Even in the ‘banana belt’ of Canada we celebrate the signs of the spring to come. Our annual Flower Count might be an in-your-face promotion for our tourism industry, but in reality it’s as much a mental health exercise for locals. It’s good for our souls to get outside & search for signs that the grey skies & depressing drizzle of our west coast winter will one day fade in the spring sunshine.
Their name speaks for the hardiness of this winter bloomer. I’m always excited to see their tentative arrival in early January. By February they’re into full show.
Click here for more info on snowdrops.
2. hardy cyclamen
Even though they’re tiny, the brightness of this exotic looking flower draws the eye from across the winter landscape. It’s a close cousin to the cyclamen that bloom in early fall.
aka: cyclamen coum
Can you believe there’s a cyclamen society?
3. dwarf iris
Here’s another little flower that in my mind looks too exotic to grow in Canada. Considering this iris, and the cyclamen above can both be found in Russia proves that exotic doesn’t just mean tropical.
aka: iris reticulata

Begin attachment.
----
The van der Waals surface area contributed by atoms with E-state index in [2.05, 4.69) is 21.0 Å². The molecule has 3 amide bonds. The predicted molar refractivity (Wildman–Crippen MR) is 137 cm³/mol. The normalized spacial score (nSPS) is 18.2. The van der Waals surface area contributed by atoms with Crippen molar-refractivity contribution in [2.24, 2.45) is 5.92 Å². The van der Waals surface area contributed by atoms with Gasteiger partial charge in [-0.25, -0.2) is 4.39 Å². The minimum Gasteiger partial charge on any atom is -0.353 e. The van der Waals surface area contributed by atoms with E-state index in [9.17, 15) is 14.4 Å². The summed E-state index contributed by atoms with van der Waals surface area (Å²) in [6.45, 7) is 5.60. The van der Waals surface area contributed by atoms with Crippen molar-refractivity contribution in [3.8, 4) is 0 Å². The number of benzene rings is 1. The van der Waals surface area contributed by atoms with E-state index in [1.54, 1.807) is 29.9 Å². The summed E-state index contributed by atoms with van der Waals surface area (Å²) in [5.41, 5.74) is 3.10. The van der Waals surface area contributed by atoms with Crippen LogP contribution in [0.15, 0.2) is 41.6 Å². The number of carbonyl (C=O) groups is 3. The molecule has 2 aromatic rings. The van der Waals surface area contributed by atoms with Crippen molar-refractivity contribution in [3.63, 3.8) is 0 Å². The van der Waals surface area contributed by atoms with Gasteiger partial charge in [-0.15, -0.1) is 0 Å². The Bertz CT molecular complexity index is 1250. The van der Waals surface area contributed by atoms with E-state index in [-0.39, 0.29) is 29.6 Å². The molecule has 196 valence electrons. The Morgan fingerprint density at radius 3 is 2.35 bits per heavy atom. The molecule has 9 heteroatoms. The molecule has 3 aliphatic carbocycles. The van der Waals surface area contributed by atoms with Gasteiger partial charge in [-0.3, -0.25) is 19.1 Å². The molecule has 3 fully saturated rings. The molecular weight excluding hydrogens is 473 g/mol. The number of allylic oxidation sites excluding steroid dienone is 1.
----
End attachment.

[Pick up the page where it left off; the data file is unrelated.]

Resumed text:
It’s even received an Award of Garden Merit!
Just being a winter bloomer automatically qualifies hellebore for space in our borders. The evergreen foliage adds interest to the garden for the rest of the year. Win Win!
aka: Christmas rose or Lenten rose
These days there are many choices of hellebore.
5. winter aconite
This gem is actually a distant relative of hellebore. Go figure. One of the best similarities between these 2 is that neither are bothered at all by deer.
There’s some better photos in this article.
Crocus are my valentines tradition. When searching for a bloom in our garden in mid February, crocus never let me down.
aka: crocus 🙂
I’m naturalizing some crocus in the lawn.
7. winter jasmine
This specimen is from a cutting that DS stole from Government House during the New Year’s Day Levi a few years ago. He decided we NEEDED it in our garden too! Wasn’t that thoughtful?
aka: hardy jasmine (not summer jasmine)
The gardens are lovely at Government House.
Oregon Grape is the native mahonia to these parts, but it doesn’t bloom until early spring, so I understand why some folks plant this ‘outsider’. It will bloom as early as December.
aka: winter sun
Mahonia varieties grow all over the world.
9. pig squeak
It’s a traditional favourite for our area, probably because of the winter blooms, and the unusual fleshy leaves. But also because it is super hardy & tolerates neglect.
Sometimes they’re called elephant ears.
I thought they were just grocery store annuals, but when they finished up in the spring, I plunked them into the garden just in case. They came back – – every winter!
They’re not just a grocery store annual.
So there’s my list. 10 bloomers in February – who would think there are that many? There’s sure to be space for some other early bloomers as I find them; perhaps some rhododendron, camellia, or witch hazel…
© SVSeekins and Garden Variety Life, 2013
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